On Knowing: Essays for the Left Hand

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Harvard University Press, 1979 - Psychology - 189 pages
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The left hand has traditionally represented the powers of intuition, feeling, and spontaneity. In this classic book, Jerome Bruner inquires into the part these qualities play in determining how we know what we do know; how we can help others to know--that is, to teach; and how our conception of reality affects our actions and is modified by them.

The striking and subtle discussions contained in On Knowing take on the core issues concerning man's sense of self: creativity, the search for identity, the nature of aesthetic knowledge, myth, the learning process, and modern-day attitudes toward social controls, Freud, and fate. In this revised, expanded edition, Bruner comments on his personal efforts to maintain an intuitively and rationally balanced understanding of human nature, taking into account the odd historical circumstances which have hindered academic psychology's attempts in the past to know man.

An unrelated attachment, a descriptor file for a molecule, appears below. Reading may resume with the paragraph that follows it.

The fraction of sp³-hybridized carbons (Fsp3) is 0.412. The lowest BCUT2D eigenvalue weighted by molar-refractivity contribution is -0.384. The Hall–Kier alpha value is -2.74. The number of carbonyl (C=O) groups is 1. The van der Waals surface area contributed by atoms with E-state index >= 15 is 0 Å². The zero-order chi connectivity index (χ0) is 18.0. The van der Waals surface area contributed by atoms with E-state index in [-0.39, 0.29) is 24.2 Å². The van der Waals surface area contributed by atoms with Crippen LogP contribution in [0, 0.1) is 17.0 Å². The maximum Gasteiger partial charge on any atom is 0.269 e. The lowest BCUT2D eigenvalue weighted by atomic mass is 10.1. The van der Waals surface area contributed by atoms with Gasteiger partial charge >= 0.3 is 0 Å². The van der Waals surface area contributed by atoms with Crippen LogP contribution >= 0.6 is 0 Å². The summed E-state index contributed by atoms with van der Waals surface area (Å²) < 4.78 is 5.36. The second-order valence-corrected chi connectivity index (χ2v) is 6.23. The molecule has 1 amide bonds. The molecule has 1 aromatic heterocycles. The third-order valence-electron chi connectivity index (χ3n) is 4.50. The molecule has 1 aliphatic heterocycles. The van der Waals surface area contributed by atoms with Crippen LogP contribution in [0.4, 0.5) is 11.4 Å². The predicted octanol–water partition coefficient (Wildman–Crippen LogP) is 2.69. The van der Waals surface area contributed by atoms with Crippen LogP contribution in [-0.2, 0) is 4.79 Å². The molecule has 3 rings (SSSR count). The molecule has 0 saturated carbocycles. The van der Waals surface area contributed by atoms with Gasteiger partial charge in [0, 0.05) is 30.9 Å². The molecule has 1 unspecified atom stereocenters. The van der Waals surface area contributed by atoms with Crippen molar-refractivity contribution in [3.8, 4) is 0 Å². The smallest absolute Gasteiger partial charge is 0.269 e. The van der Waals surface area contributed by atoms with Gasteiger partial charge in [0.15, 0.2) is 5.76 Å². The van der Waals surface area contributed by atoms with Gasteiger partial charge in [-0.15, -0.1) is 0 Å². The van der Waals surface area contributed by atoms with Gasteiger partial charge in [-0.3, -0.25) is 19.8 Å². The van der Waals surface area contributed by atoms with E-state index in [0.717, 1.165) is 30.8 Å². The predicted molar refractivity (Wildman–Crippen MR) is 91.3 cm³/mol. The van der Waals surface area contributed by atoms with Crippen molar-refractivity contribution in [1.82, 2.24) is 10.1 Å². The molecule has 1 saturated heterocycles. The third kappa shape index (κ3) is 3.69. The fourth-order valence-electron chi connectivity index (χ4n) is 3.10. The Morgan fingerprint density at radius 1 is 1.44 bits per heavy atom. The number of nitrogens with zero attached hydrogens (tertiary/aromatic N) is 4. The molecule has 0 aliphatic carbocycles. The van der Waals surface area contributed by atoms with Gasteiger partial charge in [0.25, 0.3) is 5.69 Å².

Writing with wit, imagination, and deep sympathy for the human condition, Jerome Bruner speaks here to the part of man's mind that can never be completely satisfied by the right-handed virtues of order, rationality, and discipline.

 

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Contents

Contents
1
+ THE SHAPE OF EXPERIENCE
17
The Act of Discovery
81
On Learning Mathematics
97
After John Dewey What?
113
The Control of Human Behavior
131
Freud and the Image of Man
149
Fate and the Possible
159
Psychology and the Image of Man
167
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About the author (1979)

Jerome Seymour Bruner was born in Manhattan, New York on October 1, 1915. Born blind because of cataracts, he had an experimental operation to restore his vision at the age of 2. He received a degree in psychology from Duke University in 1937 and received a doctorate from Harvard University. His theories about perception, child development, and learning informed education policy and helped launch the cognitive revolution. He wrote or co-wrote several books including A Study of Thinking written with Jacqueline J. Goodnow and George A. Austin and The Process of Education. He helped design Head Start, the federal program introduced in 1965 to improve preschool development. He died on June 5, 2016 at the age of 100.

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